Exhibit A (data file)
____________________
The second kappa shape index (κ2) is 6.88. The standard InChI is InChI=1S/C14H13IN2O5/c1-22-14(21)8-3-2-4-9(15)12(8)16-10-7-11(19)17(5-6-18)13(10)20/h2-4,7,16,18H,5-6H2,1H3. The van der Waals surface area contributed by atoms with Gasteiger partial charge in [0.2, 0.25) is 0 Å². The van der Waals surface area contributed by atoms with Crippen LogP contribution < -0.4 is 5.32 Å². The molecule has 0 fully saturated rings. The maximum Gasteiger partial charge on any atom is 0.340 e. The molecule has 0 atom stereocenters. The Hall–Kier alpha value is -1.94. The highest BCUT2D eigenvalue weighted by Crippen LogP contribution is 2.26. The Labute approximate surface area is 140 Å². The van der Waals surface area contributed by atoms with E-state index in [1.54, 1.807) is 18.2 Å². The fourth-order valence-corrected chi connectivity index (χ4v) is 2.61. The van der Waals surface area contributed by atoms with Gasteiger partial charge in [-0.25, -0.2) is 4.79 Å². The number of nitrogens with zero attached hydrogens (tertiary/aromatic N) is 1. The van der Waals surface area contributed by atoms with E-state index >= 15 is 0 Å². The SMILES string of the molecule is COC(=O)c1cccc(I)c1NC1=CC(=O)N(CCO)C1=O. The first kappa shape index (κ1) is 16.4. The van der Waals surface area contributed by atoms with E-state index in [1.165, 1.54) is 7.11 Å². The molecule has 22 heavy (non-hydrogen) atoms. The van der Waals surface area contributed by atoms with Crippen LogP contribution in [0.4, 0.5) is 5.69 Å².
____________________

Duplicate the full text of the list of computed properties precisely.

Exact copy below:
The second kappa shape index (κ2) is 6.88. The standard InChI is InChI=1S/C14H13IN2O5/c1-22-14(21)8-3-2-4-9(15)12(8)16-10-7-11(19)17(5-6-18)13(10)20/h2-4,7,16,18H,5-6H2,1H3. The van der Waals surface area contributed by atoms with Gasteiger partial charge in [0.2, 0.25) is 0 Å². The van der Waals surface area contributed by atoms with Crippen LogP contribution < -0.4 is 5.32 Å². The molecule has 0 fully saturated rings. The maximum Gasteiger partial charge on any atom is 0.340 e. The molecule has 0 atom stereocenters. The Hall–Kier alpha value is -1.94. The highest BCUT2D eigenvalue weighted by Crippen LogP contribution is 2.26. The Labute approximate surface area is 140 Å². The van der Waals surface area contributed by atoms with E-state index in [1.54, 1.807) is 18.2 Å². The fourth-order valence-corrected chi connectivity index (χ4v) is 2.61. The van der Waals surface area contributed by atoms with Gasteiger partial charge in [-0.25, -0.2) is 4.79 Å². The number of nitrogens with zero attached hydrogens (tertiary/aromatic N) is 1. The van der Waals surface area contributed by atoms with E-state index >= 15 is 0 Å². The SMILES string of the molecule is COC(=O)c1cccc(I)c1NC1=CC(=O)N(CCO)C1=O. The first kappa shape index (κ1) is 16.4. The van der Waals surface area contributed by atoms with E-state index in [1.165, 1.54) is 7.11 Å². The molecule has 22 heavy (non-hydrogen) atoms. The van der Waals surface area contributed by atoms with Crippen LogP contribution in [0.4, 0.5) is 5.69 Å².